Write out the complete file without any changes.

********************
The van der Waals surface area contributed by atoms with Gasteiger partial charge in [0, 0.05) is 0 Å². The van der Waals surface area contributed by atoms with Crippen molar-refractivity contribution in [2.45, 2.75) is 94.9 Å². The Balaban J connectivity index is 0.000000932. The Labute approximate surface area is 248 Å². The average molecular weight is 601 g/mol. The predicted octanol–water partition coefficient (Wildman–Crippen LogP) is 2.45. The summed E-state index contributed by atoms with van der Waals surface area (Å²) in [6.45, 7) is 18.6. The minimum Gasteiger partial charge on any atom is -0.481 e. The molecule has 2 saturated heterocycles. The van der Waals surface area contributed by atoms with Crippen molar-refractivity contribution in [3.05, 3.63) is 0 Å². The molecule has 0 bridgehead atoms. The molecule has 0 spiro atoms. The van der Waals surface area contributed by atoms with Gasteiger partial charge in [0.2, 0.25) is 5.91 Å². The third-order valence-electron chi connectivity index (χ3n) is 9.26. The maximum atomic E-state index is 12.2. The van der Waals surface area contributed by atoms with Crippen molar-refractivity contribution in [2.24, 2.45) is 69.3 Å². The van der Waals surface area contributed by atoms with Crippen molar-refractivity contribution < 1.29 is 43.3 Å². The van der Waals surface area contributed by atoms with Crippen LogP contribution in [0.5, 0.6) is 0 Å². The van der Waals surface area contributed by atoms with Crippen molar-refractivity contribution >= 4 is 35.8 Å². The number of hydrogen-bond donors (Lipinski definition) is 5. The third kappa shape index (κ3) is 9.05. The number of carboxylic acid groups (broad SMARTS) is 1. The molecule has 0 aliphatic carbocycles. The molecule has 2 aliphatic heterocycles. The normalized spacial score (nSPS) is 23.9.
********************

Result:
The van der Waals surface area contributed by atoms with Gasteiger partial charge in [0, 0.05) is 0 Å². The van der Waals surface area contributed by atoms with Crippen molar-refractivity contribution in [2.45, 2.75) is 94.9 Å². The Balaban J connectivity index is 0.000000932. The Labute approximate surface area is 248 Å². The average molecular weight is 601 g/mol. The predicted octanol–water partition coefficient (Wildman–Crippen LogP) is 2.45. The summed E-state index contributed by atoms with van der Waals surface area (Å²) in [6.45, 7) is 18.6. The minimum Gasteiger partial charge on any atom is -0.481 e. The molecule has 2 saturated heterocycles. The van der Waals surface area contributed by atoms with Crippen molar-refractivity contribution in [3.05, 3.63) is 0 Å². The molecule has 0 bridgehead atoms. The molecule has 0 spiro atoms. The van der Waals surface area contributed by atoms with Gasteiger partial charge in [0.2, 0.25) is 5.91 Å². The third-order valence-electron chi connectivity index (χ3n) is 9.26. The maximum atomic E-state index is 12.2. The van der Waals surface area contributed by atoms with Crippen molar-refractivity contribution in [2.24, 2.45) is 69.3 Å². The van der Waals surface area contributed by atoms with Crippen molar-refractivity contribution < 1.29 is 43.3 Å². The van der Waals surface area contributed by atoms with Crippen LogP contribution in [0.5, 0.6) is 0 Å². The van der Waals surface area contributed by atoms with Crippen molar-refractivity contribution >= 4 is 35.8 Å². The number of hydrogen-bond donors (Lipinski definition) is 5. The third kappa shape index (κ3) is 9.05. The number of carboxylic acid groups (broad SMARTS) is 1. The molecule has 0 aliphatic carbocycles. The molecule has 2 aliphatic heterocycles. The normalized spacial score (nSPS) is 23.9.